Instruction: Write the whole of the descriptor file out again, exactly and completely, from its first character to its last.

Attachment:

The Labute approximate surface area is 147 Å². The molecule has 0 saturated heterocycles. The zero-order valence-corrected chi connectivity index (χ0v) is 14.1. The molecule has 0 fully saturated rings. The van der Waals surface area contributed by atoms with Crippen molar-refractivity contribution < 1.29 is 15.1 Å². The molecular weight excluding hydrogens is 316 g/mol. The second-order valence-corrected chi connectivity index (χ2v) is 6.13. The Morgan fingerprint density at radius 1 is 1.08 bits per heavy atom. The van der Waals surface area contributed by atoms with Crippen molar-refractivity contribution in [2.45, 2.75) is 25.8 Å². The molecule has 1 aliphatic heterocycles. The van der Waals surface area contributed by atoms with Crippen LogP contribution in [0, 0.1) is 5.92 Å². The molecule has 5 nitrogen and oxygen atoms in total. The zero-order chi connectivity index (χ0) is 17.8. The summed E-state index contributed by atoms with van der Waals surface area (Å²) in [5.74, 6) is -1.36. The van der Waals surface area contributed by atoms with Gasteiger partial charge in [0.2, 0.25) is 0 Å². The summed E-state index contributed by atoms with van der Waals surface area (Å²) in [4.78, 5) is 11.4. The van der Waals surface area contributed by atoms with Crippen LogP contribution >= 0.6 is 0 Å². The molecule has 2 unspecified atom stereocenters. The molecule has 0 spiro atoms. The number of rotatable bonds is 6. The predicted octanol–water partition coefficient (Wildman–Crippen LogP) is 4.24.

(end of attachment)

The Labute approximate surface area is 147 Å². The molecule has 0 saturated heterocycles. The zero-order valence-corrected chi connectivity index (χ0v) is 14.1. The molecule has 0 fully saturated rings. The van der Waals surface area contributed by atoms with Crippen molar-refractivity contribution < 1.29 is 15.1 Å². The molecular weight excluding hydrogens is 316 g/mol. The second-order valence-corrected chi connectivity index (χ2v) is 6.13. The Morgan fingerprint density at radius 1 is 1.08 bits per heavy atom. The van der Waals surface area contributed by atoms with Crippen molar-refractivity contribution in [2.45, 2.75) is 25.8 Å². The molecule has 1 aliphatic heterocycles. The van der Waals surface area contributed by atoms with Crippen LogP contribution in [0, 0.1) is 5.92 Å². The molecule has 5 nitrogen and oxygen atoms in total. The zero-order chi connectivity index (χ0) is 17.8. The summed E-state index contributed by atoms with van der Waals surface area (Å²) in [5.74, 6) is -1.36. The van der Waals surface area contributed by atoms with Gasteiger partial charge in [0.2, 0.25) is 0 Å². The summed E-state index contributed by atoms with van der Waals surface area (Å²) in [4.78, 5) is 11.4. The van der Waals surface area contributed by atoms with Crippen LogP contribution >= 0.6 is 0 Å². The molecule has 2 unspecified atom stereocenters. The molecule has 0 spiro atoms. The number of rotatable bonds is 6. The predicted octanol–water partition coefficient (Wildman–Crippen LogP) is 4.24.